2. I live almost right there and drive through that intersection all the time, and I think it is potentially kind of dangerous. The ‘blobs’ are hard to see for a driver. I know they are there because I watched them building the blobs and I drive by there, but for someone who is not familiar with the setup it is confusing and it would be pretty easy to even run into one of the blobs. I do agree it may be safer for pedestrians though because I also often walk through there and drivers looking left and turning right are hazardous to pedestrians. I think the blobs are too flat and hard to see for a driver though.

  3. my associate who is a member of the bicycle advocacy group here… keeps reminding me that they HATE these stupid changes that solve a non problem.

    What they want is recognition that they can use the normal traffic lanes….he agrees that slow traffic has to stay in the right lane (except when making a left turn).

  4. I live near this intersection, and bicycle through it regularly. In my opinion, this new “bike infrastructure” has made the intersection much more dangerous for autos, bicycles, and pedestrians. I’m amazed to see articles praising it. The problem is that the concrete blobs have changed a standard intersection into a very weird one, requiring unexpected sudden route changes. It is the weirdness that makes the new layout dangerous. Auto drivers and bikers are both confused and distracted by the blobs, and end up making sudden lane changes. Cars that start moving right, in order to make a right turn on red, find their way blocked and end up suddenly merging back to the left. Bikes are confronted by concrete blobs sitting directly in the paths of the original bike lanes, and must suddenly pick a new path — either through the very narrow, twisty “protected” route between the blobs, or out in the traffic lane. I don’t think these sudden lane changes are making life safer for the pedestrians, either. Certainly the concrete blobs are not safe islands — I have seen SUV’s drive directly over the blobs. This project took an intersection that was not particularly dangerous, and turned it into a nightmare. I predict that there will be more accidents as a result, and sooner or later the blobs will be removed.

  5. We should have the Quirky Berkeley fellow do an essay on local/code-mandated street markings. On many streets, we meander by law..

  6. The photos poorly illustrate the hazard of these curb chicanes, especially in the eastbound direction. It is not obvious how much cyclists must slow in order to safely negotiate these oddly placed curbs. This may be ok for those riding less than 10mph (5mph for cargo bikes) but the rest of us will be staying in the auto lane even though that means harassment from motorists who now expect us to get off of the road and use the ‘protected’ lanes. These hazards will be amplified at night due to the intersection’s poor lighting. Nowhere are there sharrows or signs reminding motorists that cyclists still have the right to use the lane, a lane which having been narrowed will now need to be ‘taken’ by riding down the middle to discourage motorists from sharing where there is insufficient room to do so safely. More of a ‘problem is Dave Campbell’s comments “yes, you do need to slow down” indicating a bias favoring slow cyclists. Considering motorists and peds will not need to slow down how is this consistent with bicycle advocacy? It is unfortunate this money wasn’t spent fixing Hopkins St pavement. That would have been much more effective in terms of bicycle safety.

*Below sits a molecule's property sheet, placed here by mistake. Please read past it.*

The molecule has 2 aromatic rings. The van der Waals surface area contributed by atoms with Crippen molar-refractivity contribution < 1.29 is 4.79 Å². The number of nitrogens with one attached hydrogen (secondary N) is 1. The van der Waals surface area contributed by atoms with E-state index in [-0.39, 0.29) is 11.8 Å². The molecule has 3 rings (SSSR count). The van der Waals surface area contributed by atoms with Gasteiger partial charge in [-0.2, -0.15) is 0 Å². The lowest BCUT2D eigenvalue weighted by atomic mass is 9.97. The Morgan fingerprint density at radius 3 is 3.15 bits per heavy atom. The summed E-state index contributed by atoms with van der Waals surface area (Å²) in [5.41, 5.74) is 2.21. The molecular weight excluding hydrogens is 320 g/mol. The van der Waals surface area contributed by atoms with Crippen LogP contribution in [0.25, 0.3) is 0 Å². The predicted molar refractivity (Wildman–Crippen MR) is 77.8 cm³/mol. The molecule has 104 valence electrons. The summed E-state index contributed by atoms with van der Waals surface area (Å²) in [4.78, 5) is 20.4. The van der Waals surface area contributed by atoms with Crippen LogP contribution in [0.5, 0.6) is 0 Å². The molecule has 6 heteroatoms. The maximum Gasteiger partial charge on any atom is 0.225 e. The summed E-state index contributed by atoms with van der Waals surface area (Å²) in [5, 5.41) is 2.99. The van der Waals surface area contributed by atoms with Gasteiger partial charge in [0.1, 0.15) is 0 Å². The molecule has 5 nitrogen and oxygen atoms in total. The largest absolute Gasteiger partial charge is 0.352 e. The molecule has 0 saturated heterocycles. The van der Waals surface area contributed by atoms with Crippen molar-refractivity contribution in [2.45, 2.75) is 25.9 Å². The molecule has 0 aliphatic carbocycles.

7. After about a month of construction, the result is taking a lot of time to learn…suggest City of Berkeley communicate with UC whose employees are so keen to leave our city starting at about 4pm via this route. Many misunderstandings….and honking horms. Pity the cyclists and pedestrians who try to negotiate this route.

  8. There are some curbside bus stops in the area where Berkeley dashes bike lanes to indicate the crossing area, however in top photo I think that southbound dashed lane line is actually a contractor striping error as the schematic shows the dashed lane line in the northbound direction only. I will be following up with city staff to make sure this is on their radar.

  9. Just a guess, but the city probably left the dashed line there as a peace offering to vehicular cyclists who wanted a legal way out of using the protected path. The end result is something that confuses drivers – as you say – and ultimately creates a more dangerous situation. Typical VC “advocacy” at work.

  10. The striping before the island indicates that cars should merge into the bike lane, so I can understand why drivers thought it was a turn lane